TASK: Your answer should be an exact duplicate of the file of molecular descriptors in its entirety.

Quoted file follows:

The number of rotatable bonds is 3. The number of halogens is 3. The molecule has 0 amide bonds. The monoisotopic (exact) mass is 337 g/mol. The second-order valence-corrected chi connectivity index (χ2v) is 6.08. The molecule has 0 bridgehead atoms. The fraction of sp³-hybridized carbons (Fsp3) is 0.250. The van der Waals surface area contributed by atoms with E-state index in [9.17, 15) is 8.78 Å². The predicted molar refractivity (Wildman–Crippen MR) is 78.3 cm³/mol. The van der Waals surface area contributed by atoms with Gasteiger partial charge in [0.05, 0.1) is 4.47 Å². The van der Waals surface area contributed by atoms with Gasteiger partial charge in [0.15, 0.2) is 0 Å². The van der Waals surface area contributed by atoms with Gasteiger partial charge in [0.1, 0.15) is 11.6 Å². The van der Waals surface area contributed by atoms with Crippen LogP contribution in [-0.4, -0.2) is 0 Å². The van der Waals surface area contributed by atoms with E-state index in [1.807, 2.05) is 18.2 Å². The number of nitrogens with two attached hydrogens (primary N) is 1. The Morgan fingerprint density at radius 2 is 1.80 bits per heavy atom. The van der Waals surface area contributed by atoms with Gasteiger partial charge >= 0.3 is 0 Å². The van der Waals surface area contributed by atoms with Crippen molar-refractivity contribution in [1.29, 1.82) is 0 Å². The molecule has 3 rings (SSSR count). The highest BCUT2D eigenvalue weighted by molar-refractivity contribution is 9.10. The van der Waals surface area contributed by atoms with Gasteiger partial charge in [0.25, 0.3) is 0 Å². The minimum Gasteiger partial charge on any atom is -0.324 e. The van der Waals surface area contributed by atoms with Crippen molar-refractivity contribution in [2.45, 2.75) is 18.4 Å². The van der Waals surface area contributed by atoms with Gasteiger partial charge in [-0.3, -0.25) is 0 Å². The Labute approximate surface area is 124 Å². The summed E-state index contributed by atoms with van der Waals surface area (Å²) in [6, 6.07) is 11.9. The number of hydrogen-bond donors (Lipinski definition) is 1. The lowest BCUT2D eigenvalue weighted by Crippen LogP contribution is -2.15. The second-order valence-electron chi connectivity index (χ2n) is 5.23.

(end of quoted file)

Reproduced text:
The number of rotatable bonds is 3. The number of halogens is 3. The molecule has 0 amide bonds. The monoisotopic (exact) mass is 337 g/mol. The second-order valence-corrected chi connectivity index (χ2v) is 6.08. The molecule has 0 bridgehead atoms. The fraction of sp³-hybridized carbons (Fsp3) is 0.250. The van der Waals surface area contributed by atoms with E-state index in [9.17, 15) is 8.78 Å². The predicted molar refractivity (Wildman–Crippen MR) is 78.3 cm³/mol. The van der Waals surface area contributed by atoms with Gasteiger partial charge in [0.05, 0.1) is 4.47 Å². The van der Waals surface area contributed by atoms with Gasteiger partial charge in [0.15, 0.2) is 0 Å². The van der Waals surface area contributed by atoms with Gasteiger partial charge in [0.1, 0.15) is 11.6 Å². The van der Waals surface area contributed by atoms with Crippen LogP contribution in [-0.4, -0.2) is 0 Å². The van der Waals surface area contributed by atoms with E-state index in [1.807, 2.05) is 18.2 Å². The number of nitrogens with two attached hydrogens (primary N) is 1. The Morgan fingerprint density at radius 2 is 1.80 bits per heavy atom. The van der Waals surface area contributed by atoms with Gasteiger partial charge >= 0.3 is 0 Å². The van der Waals surface area contributed by atoms with Crippen molar-refractivity contribution in [1.29, 1.82) is 0 Å². The molecule has 3 rings (SSSR count). The highest BCUT2D eigenvalue weighted by molar-refractivity contribution is 9.10. The van der Waals surface area contributed by atoms with Gasteiger partial charge in [0.25, 0.3) is 0 Å². The minimum Gasteiger partial charge on any atom is -0.324 e. The van der Waals surface area contributed by atoms with Crippen molar-refractivity contribution in [2.45, 2.75) is 18.4 Å². The van der Waals surface area contributed by atoms with Gasteiger partial charge in [-0.3, -0.25) is 0 Å². The Labute approximate surface area is 124 Å². The summed E-state index contributed by atoms with van der Waals surface area (Å²) in [6, 6.07) is 11.9. The number of hydrogen-bond donors (Lipinski definition) is 1. The lowest BCUT2D eigenvalue weighted by Crippen LogP contribution is -2.15. The second-order valence-electron chi connectivity index (χ2n) is 5.23.